Past Reviews

Regional Reviews: Cincinnati

How I Learned What I Learned
Ensemble Theatre Cincinnati
Review by Rick Pender | Season Schedule

Also see Scott's review of The Book of Mormon

Photo by Ryan Kurtz
August Wilson's one-man autobiographical monologue, How I Learned What I Learned, has often been characterized as an epilogue to his 10-play Century Cycle about Black lives in America across the decades of the 20th century. But I have to disagree: This piece is the very foundation of Wilson's life experiences that were the inspiration and training for his majestic stage writing.

Currently being presented by Ensemble Theatre Cincinnati, featuring "ranney," the singularly named Texas actor who has become a local favorite (he just completed a run in The Amen Corner at Cincinnati Shakespeare Company), How I Learned What I Learned is a collection of anecdotes, poetry, rants and vignettes that Wilson compiled with director Todd Kreidler and performed for several years before his untimely death at 60 in 2005. It's now a script that ambitious theaters such as ETC are undertaking as timely productions that explore current social issues.

Wilson, initially an aspiring poet, dropped out of high school at 15 and undertook his own education via a public library in Pittsburgh, where he grew up. In that city's Hill District, where all but one of his plays are set, he met people of color who encouraged him, inspired him, and sometimes threatened him. Growing up in the 1950s and 1960s, he experienced racism in many forms and situations, described vividly, ironically, and often with a wry sense of humor–sometimes belying the deeper damage caused by those encounters.

We first meet him wearing a T-shirt emblazoned with the words "I AM AN ACCIDENT THIS DID NOT TURN OUT RIGHT." When he turns around the message adds "I AM SUPPOSED TO BE WHITE." Noting that Americans were "victims of a linguistic environment," he cites a definition from Webster's Third New International Dictionary, published in 1961, characterizing the color black as "outrageously wicked, dishonorable, connected with the devil, menacing, sullen, unqualified, violators of public regulations, and affected by an undesirable condition." He describes an encounter with a man who told him, "Mr. Wilson, you know I don't see color." His response: "Why, since you don't see color, why of all the people in the room"–all of whom were white–"did you walk up to me and say that?"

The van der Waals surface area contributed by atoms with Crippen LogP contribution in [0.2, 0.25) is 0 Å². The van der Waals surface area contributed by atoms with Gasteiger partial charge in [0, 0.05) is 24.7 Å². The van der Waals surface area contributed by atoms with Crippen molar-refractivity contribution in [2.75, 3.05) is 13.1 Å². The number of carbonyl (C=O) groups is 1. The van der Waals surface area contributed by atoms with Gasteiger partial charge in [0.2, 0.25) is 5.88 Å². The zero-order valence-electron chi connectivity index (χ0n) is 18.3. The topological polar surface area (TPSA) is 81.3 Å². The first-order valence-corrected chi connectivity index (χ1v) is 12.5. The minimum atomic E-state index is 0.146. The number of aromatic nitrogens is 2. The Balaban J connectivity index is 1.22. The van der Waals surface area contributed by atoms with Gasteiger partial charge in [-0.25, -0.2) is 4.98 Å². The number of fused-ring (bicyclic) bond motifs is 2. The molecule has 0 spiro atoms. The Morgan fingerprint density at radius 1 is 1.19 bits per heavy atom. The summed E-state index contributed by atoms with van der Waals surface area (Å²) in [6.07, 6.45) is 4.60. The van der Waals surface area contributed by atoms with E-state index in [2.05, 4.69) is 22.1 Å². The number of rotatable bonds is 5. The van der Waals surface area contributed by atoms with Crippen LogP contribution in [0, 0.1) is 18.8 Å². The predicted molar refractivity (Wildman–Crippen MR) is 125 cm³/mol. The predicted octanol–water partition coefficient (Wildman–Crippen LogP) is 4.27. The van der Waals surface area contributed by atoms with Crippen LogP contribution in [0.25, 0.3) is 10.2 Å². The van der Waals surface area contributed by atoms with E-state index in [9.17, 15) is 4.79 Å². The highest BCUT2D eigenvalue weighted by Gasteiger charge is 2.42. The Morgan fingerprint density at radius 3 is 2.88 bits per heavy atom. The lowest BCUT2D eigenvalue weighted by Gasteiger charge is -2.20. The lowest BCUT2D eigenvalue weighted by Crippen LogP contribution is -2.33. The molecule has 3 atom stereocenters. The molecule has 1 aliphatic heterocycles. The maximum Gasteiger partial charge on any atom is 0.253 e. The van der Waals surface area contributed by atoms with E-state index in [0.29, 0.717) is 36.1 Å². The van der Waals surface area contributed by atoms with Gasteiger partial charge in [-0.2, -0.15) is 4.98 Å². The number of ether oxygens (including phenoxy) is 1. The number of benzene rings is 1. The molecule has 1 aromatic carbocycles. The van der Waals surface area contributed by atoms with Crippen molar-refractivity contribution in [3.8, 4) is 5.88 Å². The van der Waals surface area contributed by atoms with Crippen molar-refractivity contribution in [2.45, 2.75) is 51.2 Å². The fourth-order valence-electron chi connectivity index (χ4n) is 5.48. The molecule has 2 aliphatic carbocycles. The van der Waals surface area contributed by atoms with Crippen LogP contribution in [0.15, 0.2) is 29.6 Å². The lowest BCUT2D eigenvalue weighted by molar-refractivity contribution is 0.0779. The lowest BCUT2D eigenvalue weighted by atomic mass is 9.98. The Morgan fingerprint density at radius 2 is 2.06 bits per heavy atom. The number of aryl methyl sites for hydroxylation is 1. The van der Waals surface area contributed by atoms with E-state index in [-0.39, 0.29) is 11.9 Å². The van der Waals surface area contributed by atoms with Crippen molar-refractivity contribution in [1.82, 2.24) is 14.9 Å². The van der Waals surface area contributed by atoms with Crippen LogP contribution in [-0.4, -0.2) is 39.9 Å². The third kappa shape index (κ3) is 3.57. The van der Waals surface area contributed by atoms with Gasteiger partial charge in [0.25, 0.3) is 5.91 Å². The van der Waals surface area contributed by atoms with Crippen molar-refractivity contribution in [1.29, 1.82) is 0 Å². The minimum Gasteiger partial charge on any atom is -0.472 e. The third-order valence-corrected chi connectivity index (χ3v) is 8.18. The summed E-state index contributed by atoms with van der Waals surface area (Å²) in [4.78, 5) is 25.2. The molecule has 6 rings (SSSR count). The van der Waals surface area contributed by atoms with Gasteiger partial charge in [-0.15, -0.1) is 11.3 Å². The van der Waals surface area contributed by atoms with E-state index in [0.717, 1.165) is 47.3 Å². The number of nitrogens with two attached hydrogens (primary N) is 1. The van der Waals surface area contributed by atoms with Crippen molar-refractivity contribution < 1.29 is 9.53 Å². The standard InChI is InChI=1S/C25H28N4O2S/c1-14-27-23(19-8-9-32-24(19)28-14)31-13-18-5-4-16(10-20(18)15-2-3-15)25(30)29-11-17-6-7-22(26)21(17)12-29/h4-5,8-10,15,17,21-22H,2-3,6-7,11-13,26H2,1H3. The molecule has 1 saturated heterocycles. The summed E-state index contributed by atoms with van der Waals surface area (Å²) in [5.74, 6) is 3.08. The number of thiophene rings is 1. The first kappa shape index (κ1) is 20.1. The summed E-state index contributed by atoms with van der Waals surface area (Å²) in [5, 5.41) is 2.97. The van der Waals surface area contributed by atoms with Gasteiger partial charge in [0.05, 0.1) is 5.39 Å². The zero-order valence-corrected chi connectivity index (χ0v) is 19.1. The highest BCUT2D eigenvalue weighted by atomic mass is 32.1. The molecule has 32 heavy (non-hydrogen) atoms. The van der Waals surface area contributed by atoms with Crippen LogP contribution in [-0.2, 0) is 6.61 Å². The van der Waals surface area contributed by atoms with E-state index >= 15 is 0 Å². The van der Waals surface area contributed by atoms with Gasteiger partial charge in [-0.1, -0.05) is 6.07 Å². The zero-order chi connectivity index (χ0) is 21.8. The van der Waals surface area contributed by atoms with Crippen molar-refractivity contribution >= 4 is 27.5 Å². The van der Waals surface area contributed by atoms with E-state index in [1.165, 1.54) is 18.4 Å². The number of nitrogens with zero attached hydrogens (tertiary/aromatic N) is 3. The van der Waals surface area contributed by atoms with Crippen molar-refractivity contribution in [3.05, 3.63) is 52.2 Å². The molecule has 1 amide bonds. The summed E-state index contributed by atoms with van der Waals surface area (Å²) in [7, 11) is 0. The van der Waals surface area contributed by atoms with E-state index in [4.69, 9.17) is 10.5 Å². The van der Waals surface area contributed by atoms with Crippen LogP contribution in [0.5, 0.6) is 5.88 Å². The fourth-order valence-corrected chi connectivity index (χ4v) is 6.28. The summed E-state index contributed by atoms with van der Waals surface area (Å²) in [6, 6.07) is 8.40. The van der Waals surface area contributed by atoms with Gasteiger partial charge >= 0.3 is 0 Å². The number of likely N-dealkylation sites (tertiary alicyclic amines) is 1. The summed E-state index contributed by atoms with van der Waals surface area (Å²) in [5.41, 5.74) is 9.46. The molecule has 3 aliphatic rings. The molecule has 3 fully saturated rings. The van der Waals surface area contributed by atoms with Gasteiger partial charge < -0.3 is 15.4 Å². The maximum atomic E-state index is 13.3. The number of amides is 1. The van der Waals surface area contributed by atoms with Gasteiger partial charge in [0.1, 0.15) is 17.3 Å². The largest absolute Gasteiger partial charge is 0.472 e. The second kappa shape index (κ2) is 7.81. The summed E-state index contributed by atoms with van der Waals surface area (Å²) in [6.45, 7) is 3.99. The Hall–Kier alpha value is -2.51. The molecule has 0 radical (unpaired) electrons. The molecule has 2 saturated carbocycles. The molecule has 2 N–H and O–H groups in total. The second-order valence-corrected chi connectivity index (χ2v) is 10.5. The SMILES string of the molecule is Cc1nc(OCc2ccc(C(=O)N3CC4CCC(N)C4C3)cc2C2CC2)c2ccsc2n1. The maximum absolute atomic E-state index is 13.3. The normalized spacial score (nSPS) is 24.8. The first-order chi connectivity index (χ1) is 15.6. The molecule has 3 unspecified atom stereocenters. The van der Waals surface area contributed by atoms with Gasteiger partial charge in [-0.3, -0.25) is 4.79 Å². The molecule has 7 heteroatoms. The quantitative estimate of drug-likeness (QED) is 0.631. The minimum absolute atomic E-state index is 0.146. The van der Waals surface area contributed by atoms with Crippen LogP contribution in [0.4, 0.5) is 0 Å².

Wilson recalls a string of dead-end jobs that he needed to pay rent ($25 every two weeks) that were laced with racism–a toy shop owner who warned him about stealing before he even began to work, a lawn service guy who acquiesced to a woman who didn't want a Black teen cutting her grass–and his responses to each: "I quit." He relates the story of his mother winning a brand new washing machine in a radio contest. When it was learned that she was Black, they offered her a gift certificate to the Salvation Army for a used machine. She said "No," explaining that "Something is not always better than nothing." Dignity comes with such attitudes.

"ranney" handles this material masterfully, perhaps the best solo performance I've seen in years. As Wilson, he deftly switches from bemused to angry, from awed to frightened, from jocular to profoundly serious, from lighthearted to deeply emotional as he describes people he learned lessons from, intentional or not. With able and insightful direction by Torie Wiggins, another Cincinnati theatre regular, "ranney" is constantly in motion, animatedly moving around the stage's pair of round platforms, one with a cluttered desk backed by a stuffed bookcase, the other a worn, leather-upholstered couch, a trunk, and a record turntable.

Scenic and lighting designer Brian c. Mehring has littered the apron of the platforms with dozens of pages of handwritten notes, essays, dialogue, and poems. The back brick tenement wall has a swath of plaster that becomes a projection screen for titles that appear to be typed, lines of poetry, and occasional images. (Becca Schall is the projection designer.) These images add breaths of visual fresh air to the one-hour 45-minute performance that might otherwise weigh down with nothing but talking. A window occasionally comes to life with silhouetted images of musicians, especially jazz saxophonist John Coltrane, whom Wilson recalls as providing him with a revelation when he witnessed 200 people outside a bar listening to the musician's "exploration of man's connection to the divinity. And the power of possibility of human life."

Wilson lived by a simple meaningful credo: "If you want to be a writer, learn how to write." That's what he taught others and what he practiced as he poured forth his powerful, insightful works for the stage.

"ranney's" stirring and entertaining delivery of Wilson's recollections imbue this production with powerful magic. Most fundamentally, he explained to some college students, was the importance of demanding respect, or rather "R-E-S-P-E-C-T." "Demand respect from everyone," he exhorts. "The government, your schools, your church, your parents, your lover, yourself. Demand respect." Watch the production and you'll not only understand how August Wilson learned what he learned, but you will come away with profound respect for this great man of letters.

How I Learned What I Learned runs through March 10, 2024, at Ensemble Theatre Cincinnati, 1127 Vine Street, Cincinnati OH. For tickets and information, please visit or call 513-421-3555.